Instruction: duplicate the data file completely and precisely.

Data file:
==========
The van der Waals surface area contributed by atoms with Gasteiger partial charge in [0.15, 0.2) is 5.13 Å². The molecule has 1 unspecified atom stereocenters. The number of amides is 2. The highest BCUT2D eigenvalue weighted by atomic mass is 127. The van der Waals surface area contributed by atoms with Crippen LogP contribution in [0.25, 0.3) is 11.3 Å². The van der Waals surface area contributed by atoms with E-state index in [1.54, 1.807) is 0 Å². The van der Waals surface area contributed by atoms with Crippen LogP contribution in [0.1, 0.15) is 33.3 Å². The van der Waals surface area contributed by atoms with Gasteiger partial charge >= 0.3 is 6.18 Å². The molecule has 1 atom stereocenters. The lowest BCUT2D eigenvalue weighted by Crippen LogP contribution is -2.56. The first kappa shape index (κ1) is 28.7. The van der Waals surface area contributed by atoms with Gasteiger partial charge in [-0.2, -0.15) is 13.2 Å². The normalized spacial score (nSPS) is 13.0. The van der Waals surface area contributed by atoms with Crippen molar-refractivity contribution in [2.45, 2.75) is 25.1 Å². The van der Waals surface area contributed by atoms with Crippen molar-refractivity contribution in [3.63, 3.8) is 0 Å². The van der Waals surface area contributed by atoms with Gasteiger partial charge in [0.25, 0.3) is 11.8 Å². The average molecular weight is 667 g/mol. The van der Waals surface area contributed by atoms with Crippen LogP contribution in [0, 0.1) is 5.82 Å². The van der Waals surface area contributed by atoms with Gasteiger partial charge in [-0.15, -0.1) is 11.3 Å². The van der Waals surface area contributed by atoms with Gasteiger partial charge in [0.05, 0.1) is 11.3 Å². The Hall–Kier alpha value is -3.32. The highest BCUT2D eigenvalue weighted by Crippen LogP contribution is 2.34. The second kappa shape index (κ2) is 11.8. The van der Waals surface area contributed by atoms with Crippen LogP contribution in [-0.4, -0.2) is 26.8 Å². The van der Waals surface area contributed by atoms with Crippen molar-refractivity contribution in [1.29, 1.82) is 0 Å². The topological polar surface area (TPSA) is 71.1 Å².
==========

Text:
The van der Waals surface area contributed by atoms with Gasteiger partial charge in [0.15, 0.2) is 5.13 Å². The molecule has 1 unspecified atom stereocenters. The number of amides is 2. The highest BCUT2D eigenvalue weighted by atomic mass is 127. The van der Waals surface area contributed by atoms with Crippen LogP contribution in [0.25, 0.3) is 11.3 Å². The van der Waals surface area contributed by atoms with E-state index in [1.54, 1.807) is 0 Å². The van der Waals surface area contributed by atoms with Crippen LogP contribution in [0.1, 0.15) is 33.3 Å². The van der Waals surface area contributed by atoms with Gasteiger partial charge >= 0.3 is 6.18 Å². The molecule has 1 atom stereocenters. The lowest BCUT2D eigenvalue weighted by Crippen LogP contribution is -2.56. The first kappa shape index (κ1) is 28.7. The van der Waals surface area contributed by atoms with Gasteiger partial charge in [-0.2, -0.15) is 13.2 Å². The normalized spacial score (nSPS) is 13.0. The van der Waals surface area contributed by atoms with Crippen molar-refractivity contribution in [2.45, 2.75) is 25.1 Å². The van der Waals surface area contributed by atoms with Crippen molar-refractivity contribution in [3.63, 3.8) is 0 Å². The van der Waals surface area contributed by atoms with Gasteiger partial charge in [0.25, 0.3) is 11.8 Å². The average molecular weight is 667 g/mol. The van der Waals surface area contributed by atoms with Crippen LogP contribution in [0, 0.1) is 5.82 Å². The van der Waals surface area contributed by atoms with Gasteiger partial charge in [-0.15, -0.1) is 11.3 Å². The van der Waals surface area contributed by atoms with Gasteiger partial charge in [0.05, 0.1) is 11.3 Å². The Hall–Kier alpha value is -3.32. The highest BCUT2D eigenvalue weighted by Crippen LogP contribution is 2.34. The second kappa shape index (κ2) is 11.8. The van der Waals surface area contributed by atoms with Crippen LogP contribution in [-0.4, -0.2) is 26.8 Å². The van der Waals surface area contributed by atoms with Crippen molar-refractivity contribution in [1.29, 1.82) is 0 Å². The topological polar surface area (TPSA) is 71.1 Å².